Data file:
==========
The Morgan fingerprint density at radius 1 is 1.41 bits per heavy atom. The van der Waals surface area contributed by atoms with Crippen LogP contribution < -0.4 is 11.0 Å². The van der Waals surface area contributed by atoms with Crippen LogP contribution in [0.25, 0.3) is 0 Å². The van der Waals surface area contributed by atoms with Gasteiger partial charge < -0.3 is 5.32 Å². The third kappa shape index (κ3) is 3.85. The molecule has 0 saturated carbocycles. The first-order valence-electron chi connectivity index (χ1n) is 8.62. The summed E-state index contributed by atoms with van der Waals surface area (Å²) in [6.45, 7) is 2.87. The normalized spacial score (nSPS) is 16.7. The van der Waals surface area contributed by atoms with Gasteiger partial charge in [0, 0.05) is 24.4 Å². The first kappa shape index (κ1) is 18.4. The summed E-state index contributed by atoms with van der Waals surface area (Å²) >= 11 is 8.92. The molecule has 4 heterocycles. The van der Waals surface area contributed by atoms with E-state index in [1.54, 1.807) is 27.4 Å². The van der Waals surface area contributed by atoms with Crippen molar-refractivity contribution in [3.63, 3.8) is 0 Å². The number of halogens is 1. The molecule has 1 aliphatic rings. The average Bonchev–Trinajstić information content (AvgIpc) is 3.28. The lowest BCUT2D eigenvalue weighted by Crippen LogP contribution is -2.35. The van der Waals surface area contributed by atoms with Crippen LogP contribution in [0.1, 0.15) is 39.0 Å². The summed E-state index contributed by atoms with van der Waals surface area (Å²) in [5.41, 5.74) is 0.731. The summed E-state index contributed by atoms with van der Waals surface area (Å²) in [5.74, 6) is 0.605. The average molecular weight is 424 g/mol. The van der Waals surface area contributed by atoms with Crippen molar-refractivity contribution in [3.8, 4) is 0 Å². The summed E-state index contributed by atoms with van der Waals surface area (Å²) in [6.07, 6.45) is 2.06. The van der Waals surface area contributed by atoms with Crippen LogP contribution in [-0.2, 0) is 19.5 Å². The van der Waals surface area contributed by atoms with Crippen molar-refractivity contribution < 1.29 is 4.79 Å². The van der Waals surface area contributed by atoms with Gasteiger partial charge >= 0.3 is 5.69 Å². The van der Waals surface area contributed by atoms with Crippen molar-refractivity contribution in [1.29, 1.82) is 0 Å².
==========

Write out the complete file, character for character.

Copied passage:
The Morgan fingerprint density at radius 1 is 1.41 bits per heavy atom. The van der Waals surface area contributed by atoms with Crippen LogP contribution < -0.4 is 11.0 Å². The van der Waals surface area contributed by atoms with Crippen LogP contribution in [0.25, 0.3) is 0 Å². The van der Waals surface area contributed by atoms with Gasteiger partial charge < -0.3 is 5.32 Å². The third kappa shape index (κ3) is 3.85. The molecule has 0 saturated carbocycles. The first-order valence-electron chi connectivity index (χ1n) is 8.62. The summed E-state index contributed by atoms with van der Waals surface area (Å²) in [6.45, 7) is 2.87. The normalized spacial score (nSPS) is 16.7. The van der Waals surface area contributed by atoms with Gasteiger partial charge in [0, 0.05) is 24.4 Å². The first kappa shape index (κ1) is 18.4. The summed E-state index contributed by atoms with van der Waals surface area (Å²) >= 11 is 8.92. The molecule has 4 heterocycles. The van der Waals surface area contributed by atoms with E-state index in [1.54, 1.807) is 27.4 Å². The van der Waals surface area contributed by atoms with Crippen molar-refractivity contribution in [3.63, 3.8) is 0 Å². The number of halogens is 1. The molecule has 1 aliphatic rings. The average Bonchev–Trinajstić information content (AvgIpc) is 3.28. The lowest BCUT2D eigenvalue weighted by Crippen LogP contribution is -2.35. The van der Waals surface area contributed by atoms with Crippen LogP contribution in [0.1, 0.15) is 39.0 Å². The summed E-state index contributed by atoms with van der Waals surface area (Å²) in [5.41, 5.74) is 0.731. The summed E-state index contributed by atoms with van der Waals surface area (Å²) in [5.74, 6) is 0.605. The average molecular weight is 424 g/mol. The van der Waals surface area contributed by atoms with Crippen molar-refractivity contribution in [3.8, 4) is 0 Å². The summed E-state index contributed by atoms with van der Waals surface area (Å²) in [6.07, 6.45) is 2.06. The van der Waals surface area contributed by atoms with Crippen LogP contribution in [-0.2, 0) is 19.5 Å². The van der Waals surface area contributed by atoms with Crippen molar-refractivity contribution < 1.29 is 4.79 Å². The van der Waals surface area contributed by atoms with Gasteiger partial charge >= 0.3 is 5.69 Å². The van der Waals surface area contributed by atoms with Crippen molar-refractivity contribution in [1.29, 1.82) is 0 Å².